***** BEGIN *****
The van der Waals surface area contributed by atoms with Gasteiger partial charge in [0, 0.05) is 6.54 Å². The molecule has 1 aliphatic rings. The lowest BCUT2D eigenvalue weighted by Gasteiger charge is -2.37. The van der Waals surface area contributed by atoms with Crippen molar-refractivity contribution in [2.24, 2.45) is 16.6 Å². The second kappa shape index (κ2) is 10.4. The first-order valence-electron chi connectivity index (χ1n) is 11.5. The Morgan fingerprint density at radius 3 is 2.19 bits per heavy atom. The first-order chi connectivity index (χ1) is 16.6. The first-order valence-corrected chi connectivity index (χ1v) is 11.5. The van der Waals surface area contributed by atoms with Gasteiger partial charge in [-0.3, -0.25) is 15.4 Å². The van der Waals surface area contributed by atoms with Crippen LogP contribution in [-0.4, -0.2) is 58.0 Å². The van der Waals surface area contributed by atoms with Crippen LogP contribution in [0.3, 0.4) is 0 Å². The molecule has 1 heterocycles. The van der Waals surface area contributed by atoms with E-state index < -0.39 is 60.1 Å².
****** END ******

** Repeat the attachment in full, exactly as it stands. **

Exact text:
The van der Waals surface area contributed by atoms with Gasteiger partial charge in [0, 0.05) is 6.54 Å². The molecule has 1 aliphatic rings. The lowest BCUT2D eigenvalue weighted by Gasteiger charge is -2.37. The van der Waals surface area contributed by atoms with Crippen molar-refractivity contribution in [2.24, 2.45) is 16.6 Å². The second kappa shape index (κ2) is 10.4. The first-order valence-electron chi connectivity index (χ1n) is 11.5. The Morgan fingerprint density at radius 3 is 2.19 bits per heavy atom. The first-order chi connectivity index (χ1) is 16.6. The first-order valence-corrected chi connectivity index (χ1v) is 11.5. The van der Waals surface area contributed by atoms with Gasteiger partial charge in [-0.3, -0.25) is 15.4 Å². The van der Waals surface area contributed by atoms with Crippen LogP contribution in [-0.4, -0.2) is 58.0 Å². The van der Waals surface area contributed by atoms with Crippen LogP contribution in [0.3, 0.4) is 0 Å². The molecule has 1 heterocycles. The van der Waals surface area contributed by atoms with E-state index < -0.39 is 60.1 Å².